The BBC's Rachel Harvey reports from Aceh on the Indonesian island of Sumatra - the closest landmass to the epicentre of the massive earthquake that sent giant waves crashing into coastlines around the Indian Ocean.
Friday prayers in Banda Aceh are a chance to reflect and to mourn.
People are trying to salvage what they can in Banda Aceh
"Aceh weeps but we're not alone," says the cleric in his sermon, his voice choked with tears.
"We have to pick ourselves up and build our lives again."
The dead are remembered in special prayers but here at the main mosque in Banda Aceh there is an eerie quiet.
This should be the main focal point for Friday prayers but all around it is a sea of debris.
All the buildings around the square have been severely damaged.
The bodies have now been cleared away but it is a sea of mud and nobody here is praying.
Help is beginning to arrive but it is still nothing like enough.
The Indonesian government has announced that it is to hold a donor's summit on 6 January.
One local aid worker said action is needed well before then.
"We need to move the dead bodies as soon as possible," he says.
"We also need to treat the people who are suffering from diseases - some of them have swallowed salt-water and sand.
"A lot of people are talking and doing nothing. What we need is people in the field and working."
You do not have to go very far in Banda Aceh to find areas that have not received any help.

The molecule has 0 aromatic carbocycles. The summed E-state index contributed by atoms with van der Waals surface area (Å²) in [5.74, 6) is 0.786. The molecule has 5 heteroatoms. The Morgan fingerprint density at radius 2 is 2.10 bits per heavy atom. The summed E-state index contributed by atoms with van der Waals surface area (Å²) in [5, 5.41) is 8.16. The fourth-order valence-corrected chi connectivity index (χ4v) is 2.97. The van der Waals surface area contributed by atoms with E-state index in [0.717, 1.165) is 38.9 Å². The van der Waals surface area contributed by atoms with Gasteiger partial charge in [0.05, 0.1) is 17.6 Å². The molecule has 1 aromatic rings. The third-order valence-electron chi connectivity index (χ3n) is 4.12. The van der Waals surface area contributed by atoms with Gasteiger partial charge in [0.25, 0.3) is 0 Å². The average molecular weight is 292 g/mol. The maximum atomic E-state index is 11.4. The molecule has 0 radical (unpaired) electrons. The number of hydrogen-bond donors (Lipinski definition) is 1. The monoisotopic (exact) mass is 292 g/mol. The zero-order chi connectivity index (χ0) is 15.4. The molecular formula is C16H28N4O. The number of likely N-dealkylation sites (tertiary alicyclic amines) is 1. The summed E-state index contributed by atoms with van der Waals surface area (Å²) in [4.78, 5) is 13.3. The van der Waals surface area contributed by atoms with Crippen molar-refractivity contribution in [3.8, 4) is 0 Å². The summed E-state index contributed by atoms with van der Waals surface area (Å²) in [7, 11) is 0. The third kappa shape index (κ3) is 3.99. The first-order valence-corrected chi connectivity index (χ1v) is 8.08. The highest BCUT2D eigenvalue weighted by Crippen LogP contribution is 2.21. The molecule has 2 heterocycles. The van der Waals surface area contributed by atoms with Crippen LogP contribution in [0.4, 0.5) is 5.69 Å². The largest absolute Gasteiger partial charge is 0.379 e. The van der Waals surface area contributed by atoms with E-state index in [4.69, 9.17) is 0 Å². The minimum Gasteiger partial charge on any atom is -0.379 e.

Just five minutes from the main road are areas that are completely wrecked.
People here are trying to clear a route through - by hand - picking away at the rubble.
Dead bodies are still being found in many parts of Banda Aceh
The houses are ruined and there is debris everywhere.
There are still dead bodies by the side of the road. I can see a foot sticking out from under the rubble.
One man is salvaging what he can from his shattered home - mud-soaked rugs, broken furniture and a partly torn copy of the Koran.
"First, when we saw dead bodies, we took them away," he says.
"But after the fourth day we just couldn't do it anymore - the bodies were decomposing - and some were buried under things.
"There's one near my home but its surrounded by debris and a wrecked car - we just couldn't reach it."
Soldiers and red cross volunteers are clearing the corpses as fast as they can but there are so many of them.
The government has acknowledged that the true number of dead may never be known.
The focus is now on saving those who may be struggling to stay alive.